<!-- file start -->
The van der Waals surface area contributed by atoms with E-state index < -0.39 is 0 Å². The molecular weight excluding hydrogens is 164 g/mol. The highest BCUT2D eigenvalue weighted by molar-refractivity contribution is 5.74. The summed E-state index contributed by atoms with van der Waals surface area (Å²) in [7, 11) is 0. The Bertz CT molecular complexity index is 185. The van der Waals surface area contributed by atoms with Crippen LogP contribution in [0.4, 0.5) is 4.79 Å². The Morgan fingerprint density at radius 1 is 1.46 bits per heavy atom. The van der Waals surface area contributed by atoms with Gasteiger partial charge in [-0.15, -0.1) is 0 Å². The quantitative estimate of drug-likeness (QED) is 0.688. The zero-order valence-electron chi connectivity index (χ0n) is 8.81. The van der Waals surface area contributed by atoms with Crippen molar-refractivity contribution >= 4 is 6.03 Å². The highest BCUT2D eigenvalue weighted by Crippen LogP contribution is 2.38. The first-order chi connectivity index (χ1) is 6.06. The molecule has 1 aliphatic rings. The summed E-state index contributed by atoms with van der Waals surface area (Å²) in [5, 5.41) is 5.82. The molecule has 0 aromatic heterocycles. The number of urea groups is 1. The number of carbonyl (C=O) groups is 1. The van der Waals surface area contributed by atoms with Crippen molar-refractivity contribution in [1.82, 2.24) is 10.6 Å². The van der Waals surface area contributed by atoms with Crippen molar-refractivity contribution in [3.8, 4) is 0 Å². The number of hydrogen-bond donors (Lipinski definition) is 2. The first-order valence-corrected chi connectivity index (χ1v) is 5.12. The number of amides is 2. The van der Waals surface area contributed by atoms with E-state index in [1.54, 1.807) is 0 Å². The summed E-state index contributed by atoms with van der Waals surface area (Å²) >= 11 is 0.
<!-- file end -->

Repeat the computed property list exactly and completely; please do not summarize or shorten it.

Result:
The van der Waals surface area contributed by atoms with E-state index < -0.39 is 0 Å². The molecular weight excluding hydrogens is 164 g/mol. The highest BCUT2D eigenvalue weighted by molar-refractivity contribution is 5.74. The summed E-state index contributed by atoms with van der Waals surface area (Å²) in [7, 11) is 0. The Bertz CT molecular complexity index is 185. The van der Waals surface area contributed by atoms with Crippen LogP contribution in [0.4, 0.5) is 4.79 Å². The Morgan fingerprint density at radius 1 is 1.46 bits per heavy atom. The van der Waals surface area contributed by atoms with Gasteiger partial charge in [-0.15, -0.1) is 0 Å². The quantitative estimate of drug-likeness (QED) is 0.688. The zero-order valence-electron chi connectivity index (χ0n) is 8.81. The van der Waals surface area contributed by atoms with Crippen molar-refractivity contribution >= 4 is 6.03 Å². The highest BCUT2D eigenvalue weighted by Crippen LogP contribution is 2.38. The first-order chi connectivity index (χ1) is 6.06. The molecule has 1 aliphatic rings. The summed E-state index contributed by atoms with van der Waals surface area (Å²) in [5, 5.41) is 5.82. The molecule has 0 aromatic heterocycles. The number of urea groups is 1. The number of carbonyl (C=O) groups is 1. The van der Waals surface area contributed by atoms with Crippen molar-refractivity contribution in [1.82, 2.24) is 10.6 Å². The van der Waals surface area contributed by atoms with Crippen molar-refractivity contribution in [3.8, 4) is 0 Å². The number of hydrogen-bond donors (Lipinski definition) is 2. The first-order valence-corrected chi connectivity index (χ1v) is 5.12. The number of amides is 2. The van der Waals surface area contributed by atoms with E-state index in [1.54, 1.807) is 0 Å². The summed E-state index contributed by atoms with van der Waals surface area (Å²) >= 11 is 0.